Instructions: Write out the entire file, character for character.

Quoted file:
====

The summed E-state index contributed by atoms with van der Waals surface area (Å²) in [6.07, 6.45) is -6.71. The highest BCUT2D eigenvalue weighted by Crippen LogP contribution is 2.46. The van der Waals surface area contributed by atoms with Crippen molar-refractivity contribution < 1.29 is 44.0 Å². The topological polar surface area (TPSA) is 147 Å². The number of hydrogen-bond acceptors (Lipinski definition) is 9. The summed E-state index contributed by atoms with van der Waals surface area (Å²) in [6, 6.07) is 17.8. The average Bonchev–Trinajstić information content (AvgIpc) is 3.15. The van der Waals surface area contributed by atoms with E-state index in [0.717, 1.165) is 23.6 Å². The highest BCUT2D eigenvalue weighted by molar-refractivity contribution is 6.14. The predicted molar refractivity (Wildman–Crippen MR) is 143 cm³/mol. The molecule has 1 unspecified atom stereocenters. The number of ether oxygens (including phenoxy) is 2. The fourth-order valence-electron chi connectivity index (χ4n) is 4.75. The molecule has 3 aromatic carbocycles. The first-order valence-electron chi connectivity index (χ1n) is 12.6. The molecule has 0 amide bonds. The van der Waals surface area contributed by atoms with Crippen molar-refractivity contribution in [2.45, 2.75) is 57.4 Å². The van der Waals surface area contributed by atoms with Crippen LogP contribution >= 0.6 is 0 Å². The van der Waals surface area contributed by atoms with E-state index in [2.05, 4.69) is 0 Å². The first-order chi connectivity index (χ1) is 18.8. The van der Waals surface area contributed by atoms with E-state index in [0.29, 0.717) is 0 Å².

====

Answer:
The summed E-state index contributed by atoms with van der Waals surface area (Å²) in [6.07, 6.45) is -6.71. The highest BCUT2D eigenvalue weighted by Crippen LogP contribution is 2.46. The van der Waals surface area contributed by atoms with Crippen molar-refractivity contribution < 1.29 is 44.0 Å². The topological polar surface area (TPSA) is 147 Å². The number of hydrogen-bond acceptors (Lipinski definition) is 9. The summed E-state index contributed by atoms with van der Waals surface area (Å²) in [6, 6.07) is 17.8. The average Bonchev–Trinajstić information content (AvgIpc) is 3.15. The van der Waals surface area contributed by atoms with E-state index in [0.717, 1.165) is 23.6 Å². The highest BCUT2D eigenvalue weighted by molar-refractivity contribution is 6.14. The predicted molar refractivity (Wildman–Crippen MR) is 143 cm³/mol. The molecule has 1 unspecified atom stereocenters. The number of ether oxygens (including phenoxy) is 2. The fourth-order valence-electron chi connectivity index (χ4n) is 4.75. The molecule has 3 aromatic carbocycles. The first-order valence-electron chi connectivity index (χ1n) is 12.6. The molecule has 0 amide bonds. The van der Waals surface area contributed by atoms with Crippen molar-refractivity contribution in [2.45, 2.75) is 57.4 Å². The van der Waals surface area contributed by atoms with Crippen LogP contribution >= 0.6 is 0 Å². The van der Waals surface area contributed by atoms with E-state index in [2.05, 4.69) is 0 Å². The first-order chi connectivity index (χ1) is 18.8. The van der Waals surface area contributed by atoms with E-state index in [0.29, 0.717) is 0 Å².